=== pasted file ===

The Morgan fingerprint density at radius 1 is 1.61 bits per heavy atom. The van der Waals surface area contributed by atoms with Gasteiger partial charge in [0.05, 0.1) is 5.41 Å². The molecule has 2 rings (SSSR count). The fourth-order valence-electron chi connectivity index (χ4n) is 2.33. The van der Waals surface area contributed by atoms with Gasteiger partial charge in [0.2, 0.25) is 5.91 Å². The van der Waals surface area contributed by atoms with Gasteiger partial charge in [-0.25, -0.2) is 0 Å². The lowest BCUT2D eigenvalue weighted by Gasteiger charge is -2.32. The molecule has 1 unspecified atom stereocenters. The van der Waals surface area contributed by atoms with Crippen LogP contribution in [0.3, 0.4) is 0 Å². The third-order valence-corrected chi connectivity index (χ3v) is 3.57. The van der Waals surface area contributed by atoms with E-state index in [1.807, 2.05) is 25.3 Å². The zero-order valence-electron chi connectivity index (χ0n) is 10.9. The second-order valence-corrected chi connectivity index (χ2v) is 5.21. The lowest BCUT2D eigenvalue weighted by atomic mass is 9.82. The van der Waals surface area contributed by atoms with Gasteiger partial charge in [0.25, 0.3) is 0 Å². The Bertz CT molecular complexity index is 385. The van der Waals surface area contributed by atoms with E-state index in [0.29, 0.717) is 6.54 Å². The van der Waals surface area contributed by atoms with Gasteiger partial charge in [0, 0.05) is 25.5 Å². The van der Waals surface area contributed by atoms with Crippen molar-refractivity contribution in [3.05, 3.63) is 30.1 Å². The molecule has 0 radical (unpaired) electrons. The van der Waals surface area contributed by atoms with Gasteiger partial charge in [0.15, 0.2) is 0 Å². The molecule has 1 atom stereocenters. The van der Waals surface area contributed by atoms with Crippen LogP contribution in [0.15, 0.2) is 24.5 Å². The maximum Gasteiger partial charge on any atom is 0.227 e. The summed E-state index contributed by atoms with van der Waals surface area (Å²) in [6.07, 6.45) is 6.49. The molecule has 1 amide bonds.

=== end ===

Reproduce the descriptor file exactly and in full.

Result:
The Morgan fingerprint density at radius 1 is 1.61 bits per heavy atom. The van der Waals surface area contributed by atoms with Gasteiger partial charge in [0.05, 0.1) is 5.41 Å². The molecule has 2 rings (SSSR count). The fourth-order valence-electron chi connectivity index (χ4n) is 2.33. The van der Waals surface area contributed by atoms with Gasteiger partial charge in [0.2, 0.25) is 5.91 Å². The van der Waals surface area contributed by atoms with Gasteiger partial charge in [-0.25, -0.2) is 0 Å². The lowest BCUT2D eigenvalue weighted by Gasteiger charge is -2.32. The molecule has 1 unspecified atom stereocenters. The van der Waals surface area contributed by atoms with Crippen LogP contribution in [0.3, 0.4) is 0 Å². The third-order valence-corrected chi connectivity index (χ3v) is 3.57. The van der Waals surface area contributed by atoms with E-state index in [1.807, 2.05) is 25.3 Å². The zero-order valence-electron chi connectivity index (χ0n) is 10.9. The second-order valence-corrected chi connectivity index (χ2v) is 5.21. The lowest BCUT2D eigenvalue weighted by atomic mass is 9.82. The van der Waals surface area contributed by atoms with Gasteiger partial charge in [0.25, 0.3) is 0 Å². The Bertz CT molecular complexity index is 385. The van der Waals surface area contributed by atoms with E-state index in [0.29, 0.717) is 6.54 Å². The van der Waals surface area contributed by atoms with Gasteiger partial charge in [0, 0.05) is 25.5 Å². The van der Waals surface area contributed by atoms with Crippen molar-refractivity contribution in [3.05, 3.63) is 30.1 Å². The molecule has 0 radical (unpaired) electrons. The van der Waals surface area contributed by atoms with Gasteiger partial charge in [0.15, 0.2) is 0 Å². The molecule has 1 atom stereocenters. The van der Waals surface area contributed by atoms with Crippen LogP contribution in [0.15, 0.2) is 24.5 Å². The maximum Gasteiger partial charge on any atom is 0.227 e. The summed E-state index contributed by atoms with van der Waals surface area (Å²) in [6.07, 6.45) is 6.49. The molecule has 1 amide bonds.